Drug Networks and Weak States: Infrastructural Capacity and Transnational Power in Central America’s “Northern Triangle”

Mon, 06/27/2022 - 4:49pm
Transnational drug networks have posed a fundamental challenge to the political systems of El Salvador, Guatemala, and Honduras in the 21st century. These “Northern Triangle” nations of Central America were among the most violent in the world in the early 2010s, and their governments have struggled to exert even the most basic kinds of political authority as they have been caught up in the global drug trade. This article analyzes how these conditions came about, their impact on these nations, and how vulnerable national governments have responded in recent years to the challenges posed by transnational drug networks. It does so in the context of the capacity of Northern Triangle governments to confront the power of transnational drug networks, with reference to the concept of “state infrastructural capacity.” The article employs this concept to describe the drug networks’ usurpation of basic national government functions in recent decades. And it assesses recent attempts by these national governments, often in collaboration with outside forces, to cope with and challenge the power of transnational drug networks in this same theoretical context. The larger conclusion points to shocking cases of transnational drug network power, but also significant and unexpected efforts by seemingly powerless national governments to counter it.

About the Author(s)

Third Generation Gangs Strategic Note No. 50: Criminal Car Bombings, Explosives, Drones, and Organizational Adaptation in Ecuador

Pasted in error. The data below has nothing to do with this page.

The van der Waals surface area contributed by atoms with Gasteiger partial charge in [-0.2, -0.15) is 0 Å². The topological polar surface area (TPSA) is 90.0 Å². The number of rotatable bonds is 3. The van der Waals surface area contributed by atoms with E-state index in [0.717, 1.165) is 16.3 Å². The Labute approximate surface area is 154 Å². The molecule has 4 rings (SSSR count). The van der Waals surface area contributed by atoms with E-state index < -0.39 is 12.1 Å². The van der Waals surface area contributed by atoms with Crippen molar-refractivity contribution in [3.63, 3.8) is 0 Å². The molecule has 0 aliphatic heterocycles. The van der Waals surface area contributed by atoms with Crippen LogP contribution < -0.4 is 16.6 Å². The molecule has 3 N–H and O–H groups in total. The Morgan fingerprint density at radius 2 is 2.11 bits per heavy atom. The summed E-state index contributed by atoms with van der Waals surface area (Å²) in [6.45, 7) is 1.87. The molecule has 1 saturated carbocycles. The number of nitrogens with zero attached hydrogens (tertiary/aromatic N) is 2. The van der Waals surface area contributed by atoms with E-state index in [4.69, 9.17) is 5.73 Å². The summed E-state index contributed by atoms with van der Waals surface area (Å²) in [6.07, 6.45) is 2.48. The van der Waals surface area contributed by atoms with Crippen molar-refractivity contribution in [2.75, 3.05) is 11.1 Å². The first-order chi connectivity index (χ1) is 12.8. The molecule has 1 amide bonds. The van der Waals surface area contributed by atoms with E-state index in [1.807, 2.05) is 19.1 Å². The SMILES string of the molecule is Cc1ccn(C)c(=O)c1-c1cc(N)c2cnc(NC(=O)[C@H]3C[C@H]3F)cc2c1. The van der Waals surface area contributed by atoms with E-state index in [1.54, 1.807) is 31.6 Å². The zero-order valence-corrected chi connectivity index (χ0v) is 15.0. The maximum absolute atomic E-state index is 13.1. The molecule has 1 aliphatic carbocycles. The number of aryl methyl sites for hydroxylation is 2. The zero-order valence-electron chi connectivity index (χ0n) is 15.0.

Fri, 06/17/2022 - 11:10pm
A series of car bombings by criminal gangs in Ecuador demonstrates the challenge of criminal enterprises directly confronting the state. In a recent (29 May 2022) car bombing in front of a police station (Unidad de Vigilancia Comunitaria/Community Surveillance Unit – UVC) in La Florida, Guayaquil, a taxi exploded. The day before, police conducted a controlled removal of an explosive device left in front of a local business. Officials claim the attack was a response to the removal of gang graffiti associated with Los Tiguerones prison gang.

About the Author(s)

What the “Bad Guys” Teach Us About Contemporary Conflict—An Opinion Essay

Wed, 06/15/2022 - 1:48am
A new and dangerous dynamic is at work around the world today. The new dynamic involves the migration of political power (i.e., the authoritative allocation of values in a society) from the traditional nation-state to unconventional non-state actors such as transnational criminal organizations, Maoist-Leninist insurgents, militias, private armies, enforcer gangs, and other modern mercenaries. These actors promulgate their own rule-of-law and have the capability to seriously threaten the security and well-being of the global community. That hegemonic activity must inevitably result in an epochal transition from the traditional Western nation-state system and its values to something else dependent on the values—good, bad, or non-existent—to the winner.

About the Author(s)